Majority of holiday shoppers plan to spend sensibly

Research reveals holiday spending continues to fall and fewer people are saving up for their expenses throughout the year.
Holiday-gifts2

New research conducted for Chartered Professional Accountants of Canada reveals that the majority of Canadian shoppers intend not to overspend this holiday season.

According to the survey, 67% of shoppers said they expect not to overspend this year. Sixty-nine percent of respondents said that if they did overspend, it would likely be on gifts for their children or significant others. In the end, consumers said they intend to spend an average of $643 each.

Those are just some of the findings from new research conducted by Nielsen for CPA Canada, as part of the latter’s annual holiday spending study. More than 2,000 adults, aged 18 years and over, responded to Nielsen’s online questionnaire between Nov. 2 and 8. The research firm notes that some of the data does not add up to 100% due to rounding and questions involving multiple possible answers.

A majority of respondents (84%) plan to spend less than $1,000 on gifts, while 13% anticipate spending more than that amount. A full 5% of those surveyed expect to spend nothing at all on presents this year. When it comes to spending in other areas, 64% of respondents said they expect to spend less than $200 on travel and 76% less than $400 on entertaining (which includes people who said they would be spending no money at all).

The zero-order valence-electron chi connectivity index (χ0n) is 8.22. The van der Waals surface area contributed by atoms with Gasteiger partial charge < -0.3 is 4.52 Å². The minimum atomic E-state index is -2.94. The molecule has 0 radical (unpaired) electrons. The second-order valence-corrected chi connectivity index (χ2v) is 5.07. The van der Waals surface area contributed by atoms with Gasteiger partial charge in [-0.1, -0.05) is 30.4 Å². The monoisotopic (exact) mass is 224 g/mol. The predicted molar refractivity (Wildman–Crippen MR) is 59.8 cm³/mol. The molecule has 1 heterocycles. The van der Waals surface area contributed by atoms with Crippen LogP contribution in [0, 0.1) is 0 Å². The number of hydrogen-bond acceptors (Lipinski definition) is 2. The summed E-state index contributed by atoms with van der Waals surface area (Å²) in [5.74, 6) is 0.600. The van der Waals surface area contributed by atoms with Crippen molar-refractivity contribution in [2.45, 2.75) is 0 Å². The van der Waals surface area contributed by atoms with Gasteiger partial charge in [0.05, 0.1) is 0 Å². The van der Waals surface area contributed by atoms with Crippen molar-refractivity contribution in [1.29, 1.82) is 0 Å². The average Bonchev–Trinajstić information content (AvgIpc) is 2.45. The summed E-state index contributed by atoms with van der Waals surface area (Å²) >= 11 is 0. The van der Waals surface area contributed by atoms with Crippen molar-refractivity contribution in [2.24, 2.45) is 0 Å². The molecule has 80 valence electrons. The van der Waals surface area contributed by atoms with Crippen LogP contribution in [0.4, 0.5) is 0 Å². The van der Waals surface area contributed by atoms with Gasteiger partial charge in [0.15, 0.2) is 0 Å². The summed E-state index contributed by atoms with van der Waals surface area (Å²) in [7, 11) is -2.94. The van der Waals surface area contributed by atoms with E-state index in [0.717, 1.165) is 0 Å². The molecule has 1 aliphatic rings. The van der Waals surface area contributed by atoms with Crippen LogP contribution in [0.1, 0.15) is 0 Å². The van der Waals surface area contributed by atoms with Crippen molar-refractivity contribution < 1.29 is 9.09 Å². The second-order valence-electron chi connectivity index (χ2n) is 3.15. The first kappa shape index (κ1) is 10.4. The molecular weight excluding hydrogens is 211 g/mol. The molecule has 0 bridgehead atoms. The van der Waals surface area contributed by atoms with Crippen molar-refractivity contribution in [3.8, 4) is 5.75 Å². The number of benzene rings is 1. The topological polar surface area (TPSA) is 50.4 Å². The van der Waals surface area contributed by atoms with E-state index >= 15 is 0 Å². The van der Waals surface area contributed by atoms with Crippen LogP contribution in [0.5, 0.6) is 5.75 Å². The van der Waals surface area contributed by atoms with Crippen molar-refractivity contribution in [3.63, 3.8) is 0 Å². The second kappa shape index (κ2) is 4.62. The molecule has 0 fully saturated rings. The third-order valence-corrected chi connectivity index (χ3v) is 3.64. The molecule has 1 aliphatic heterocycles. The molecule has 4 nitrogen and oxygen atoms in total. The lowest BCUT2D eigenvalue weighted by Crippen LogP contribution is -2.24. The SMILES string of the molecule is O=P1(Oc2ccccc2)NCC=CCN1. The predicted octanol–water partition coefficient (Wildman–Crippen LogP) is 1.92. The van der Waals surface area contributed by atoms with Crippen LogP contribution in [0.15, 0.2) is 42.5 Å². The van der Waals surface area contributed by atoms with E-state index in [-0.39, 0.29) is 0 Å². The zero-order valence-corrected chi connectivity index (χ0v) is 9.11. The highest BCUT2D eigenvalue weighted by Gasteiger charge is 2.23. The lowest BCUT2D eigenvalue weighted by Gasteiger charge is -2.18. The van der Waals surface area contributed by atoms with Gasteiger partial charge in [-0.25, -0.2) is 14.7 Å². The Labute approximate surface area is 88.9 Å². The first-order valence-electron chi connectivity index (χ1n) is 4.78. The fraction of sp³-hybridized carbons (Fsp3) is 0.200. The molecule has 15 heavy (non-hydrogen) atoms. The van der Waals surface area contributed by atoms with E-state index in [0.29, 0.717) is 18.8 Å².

Meanwhile, average spending during the holiday period continues to fall, and fewer consumers claim to be saving money for holiday expenses throughout the year, when looking at previous CPA holiday reports.

Last year, Canadians said they planned to spend an average of $723 in 2017, a decline of 18% from the average $884 the year before. About a quarter of those surveyed in 2017 expected to spend more than $800, down by 37% compared to 2016.

The number of people who claim not to be saving for holiday expenses, however, has increased. Last year, the CPA found that 56% of Canadians did not save up for holiday gifts; this year, that number grew to 64%.